SPECIAL OPERATIONS

Commandos Need Lightweight, Energy Efficient Equipment

5/16/2018
By Connie Lee

Photo: Defense Dept.

This is part 8 of a 10-part series covering U.S. Special Operations Command’s Top 10 technology needs leading up to the Special Operations Forces Industry Conference in Tampa, Florida, May 21-25, 2018. Today: Expeditionary Logistics.

Special Operations Command is looking for ways to quickly provide its forces with lightweight, energy-efficient equipment on the battlefield, according to an official.

“SOF operate in extreme environments across a distributed battle space in small numbers,” Army Col. Donald Wols, SOCOM logistics director, said in an email. “Most, and sometimes all, of their support must be provided in a way that minimizes their military signature, but meets general health and safety standards without putting too much burden on them.”

Using unmanned systems for resupply is an area of interest, he noted.

The command is working with SOFWERX, an initiative that allows for prototyping and experimentation with academia and nontraditional partners, to create a holistic strategy for streamlining research and development with commercial partners, he noted. Work in this area should leverage machine learning and artificial intelligence, he said.

Additionally, SOCOM is looking at the possibility of using 3D printing to build structures at forward operating locations, he said, which would “significantly reduce the logistics required to build a base camp,” he noted.

Aaron Greco, a scientist at the Argonne National Laboratory, said additive manufacturing could be used by the military to print repair parts on the battlefield.

“That supply line is a big source of risk in terms of being targets, so the less reliant you are on the supply lines, the more secure you are, the more mission-ready you are,” he said.
SOCOM hopes to develop a software application that can identify gaps in logistics support, he said. The application would have adaptive intelligence and provide faster solutions to logistics problems, Wols noted.

However, retired Army Lt. Gen. William Pagonis, who served as the director of logistics during the Gulf War, said the military is also cognizant of potential cyber interferences when developing new ways to provide logistical support. Computerizing inventory information, which has been the practice in the civilian sector, is “now very much going to be part of the scenario for the logistics” of the military, he noted.

“If you’re on a battlefield and all of sudden there’s cyber warfare, it [can] interfere with the inventory management systems or the ordering systems — it could be very chaotic,” he said. “So they’ve got to work that, which they are.”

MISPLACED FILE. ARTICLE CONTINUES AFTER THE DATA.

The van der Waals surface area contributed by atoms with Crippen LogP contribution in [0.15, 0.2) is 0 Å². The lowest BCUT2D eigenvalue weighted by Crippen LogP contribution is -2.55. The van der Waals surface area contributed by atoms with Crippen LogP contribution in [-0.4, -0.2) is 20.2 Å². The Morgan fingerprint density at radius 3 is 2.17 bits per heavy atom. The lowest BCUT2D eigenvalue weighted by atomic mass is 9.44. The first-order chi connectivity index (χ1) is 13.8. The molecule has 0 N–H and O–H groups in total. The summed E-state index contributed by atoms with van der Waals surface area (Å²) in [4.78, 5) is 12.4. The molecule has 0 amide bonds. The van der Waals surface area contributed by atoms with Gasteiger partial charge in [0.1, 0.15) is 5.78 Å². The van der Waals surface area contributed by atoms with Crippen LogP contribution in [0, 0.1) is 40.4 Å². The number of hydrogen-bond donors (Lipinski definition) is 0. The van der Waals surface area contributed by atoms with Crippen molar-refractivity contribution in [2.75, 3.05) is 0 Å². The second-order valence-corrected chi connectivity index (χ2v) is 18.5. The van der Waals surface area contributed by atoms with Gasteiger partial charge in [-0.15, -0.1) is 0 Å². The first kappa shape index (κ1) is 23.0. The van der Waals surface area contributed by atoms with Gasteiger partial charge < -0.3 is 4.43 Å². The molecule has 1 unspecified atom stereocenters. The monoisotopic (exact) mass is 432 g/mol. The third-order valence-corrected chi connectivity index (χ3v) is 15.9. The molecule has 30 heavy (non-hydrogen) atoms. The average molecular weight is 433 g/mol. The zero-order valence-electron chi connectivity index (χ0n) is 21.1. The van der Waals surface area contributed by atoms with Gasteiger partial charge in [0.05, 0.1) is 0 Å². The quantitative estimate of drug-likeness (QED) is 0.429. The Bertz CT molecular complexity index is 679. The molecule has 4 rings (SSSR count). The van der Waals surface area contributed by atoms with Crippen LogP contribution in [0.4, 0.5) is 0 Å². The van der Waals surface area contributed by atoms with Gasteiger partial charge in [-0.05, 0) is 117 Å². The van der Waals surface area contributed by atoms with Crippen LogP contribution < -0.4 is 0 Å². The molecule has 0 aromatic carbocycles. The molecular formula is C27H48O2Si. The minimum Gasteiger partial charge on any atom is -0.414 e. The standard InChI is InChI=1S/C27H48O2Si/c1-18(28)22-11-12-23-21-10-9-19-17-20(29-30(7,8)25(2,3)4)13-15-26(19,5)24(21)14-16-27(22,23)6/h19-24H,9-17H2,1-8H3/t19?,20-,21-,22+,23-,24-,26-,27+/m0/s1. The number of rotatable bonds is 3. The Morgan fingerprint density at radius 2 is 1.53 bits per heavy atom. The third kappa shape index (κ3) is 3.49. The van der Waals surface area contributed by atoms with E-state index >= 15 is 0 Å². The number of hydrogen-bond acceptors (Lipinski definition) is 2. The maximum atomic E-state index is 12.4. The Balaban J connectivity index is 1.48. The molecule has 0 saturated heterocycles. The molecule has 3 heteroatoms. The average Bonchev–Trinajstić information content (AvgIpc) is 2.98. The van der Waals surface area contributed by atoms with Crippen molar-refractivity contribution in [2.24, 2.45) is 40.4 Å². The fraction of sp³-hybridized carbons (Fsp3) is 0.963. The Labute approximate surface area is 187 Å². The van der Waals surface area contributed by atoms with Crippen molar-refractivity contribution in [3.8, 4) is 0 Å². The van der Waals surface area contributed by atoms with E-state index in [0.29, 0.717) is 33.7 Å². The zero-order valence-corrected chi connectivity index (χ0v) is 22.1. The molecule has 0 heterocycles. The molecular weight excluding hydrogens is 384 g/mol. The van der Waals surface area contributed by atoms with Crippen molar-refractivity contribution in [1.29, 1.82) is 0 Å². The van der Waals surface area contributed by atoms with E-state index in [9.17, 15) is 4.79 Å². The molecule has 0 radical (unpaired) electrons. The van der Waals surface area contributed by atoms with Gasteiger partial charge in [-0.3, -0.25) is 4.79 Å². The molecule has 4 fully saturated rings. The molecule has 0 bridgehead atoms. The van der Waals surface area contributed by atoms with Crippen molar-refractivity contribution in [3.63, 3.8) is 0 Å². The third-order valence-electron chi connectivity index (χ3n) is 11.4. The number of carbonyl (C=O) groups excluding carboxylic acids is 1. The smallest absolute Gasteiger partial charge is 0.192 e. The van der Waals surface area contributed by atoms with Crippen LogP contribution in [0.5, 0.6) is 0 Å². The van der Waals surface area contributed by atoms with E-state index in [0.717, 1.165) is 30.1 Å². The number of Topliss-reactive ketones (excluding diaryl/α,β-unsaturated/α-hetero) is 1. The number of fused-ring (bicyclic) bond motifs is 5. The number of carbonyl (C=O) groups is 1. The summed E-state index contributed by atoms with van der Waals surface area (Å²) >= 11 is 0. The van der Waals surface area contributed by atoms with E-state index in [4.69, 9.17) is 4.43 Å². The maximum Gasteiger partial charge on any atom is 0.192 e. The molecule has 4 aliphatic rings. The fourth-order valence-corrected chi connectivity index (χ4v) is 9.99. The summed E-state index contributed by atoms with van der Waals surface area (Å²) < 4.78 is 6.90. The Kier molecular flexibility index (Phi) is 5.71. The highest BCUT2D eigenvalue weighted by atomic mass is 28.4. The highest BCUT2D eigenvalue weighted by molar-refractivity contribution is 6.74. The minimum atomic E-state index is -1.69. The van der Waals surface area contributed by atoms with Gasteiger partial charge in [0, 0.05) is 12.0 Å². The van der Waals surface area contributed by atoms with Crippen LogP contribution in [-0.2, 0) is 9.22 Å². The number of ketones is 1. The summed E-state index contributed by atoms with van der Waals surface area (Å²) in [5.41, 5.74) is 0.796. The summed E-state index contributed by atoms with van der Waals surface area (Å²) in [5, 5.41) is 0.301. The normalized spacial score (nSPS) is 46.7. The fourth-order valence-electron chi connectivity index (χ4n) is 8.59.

Providing logistical support can be challenging because the military has to operate in different environments such as mountains and jungles, he added. Platforms need to be rugged enough to withstand abuse, but light enough for troops to transport, he noted. Pagonis said that advances in the commercial industry have led to the development of systems that are both lightweight and functional.

“Look at the civilian industry. Who would have thought an iPhone would almost replace laptops,” he said.

Providing access to medical care in austere locations is also important for SOCOM.

The command is looking for portable items such as freeze-dried plasma to prevent blood loss on the battlefield. Originally procured from the French Ministry of Defense, the substance has the potential to improve survivability of wounded warfighters, Wols said. The substance is an expanded-access investigational new drug approved by the U.S. Food and Drug Administration for use by SOF medical personnel, he noted.

“Blood loss is one of the highest causes of preventable death our medics encounter. [Freeze-dried plasma] fills a gap for combat casualty care at the point of injury aiding in damage control resuscitation,” Wols said.

SOCOM's Top 10 Technology Needs

Part 1: SOCOM Iron Man Suit Prototype Delayed a Year

Part 2: Special Operations Command Beefing Up Communications

Part 3: SOCOM Investing in New Tech to Counter Drones

Part 4: SOCOM Tapping into Biotechnology

Part 5: SOCOM Replenishing Precision-Guided Weapon Stockpiles

Part 6: SOCOM Setting Records for Unmanned Systems Procurement

Part 7: New Tools Wanted to Fill Signature Management Gaps

Part 9: Special Operators Pursuing New Position, Navigation and Timing Capabilities

Part 10: Special Ops Command Aims to Convert M4A1 Carbine

Topics: Special Operations-Low Intensity Conflict, Special Operations, Expeditionary Warfare

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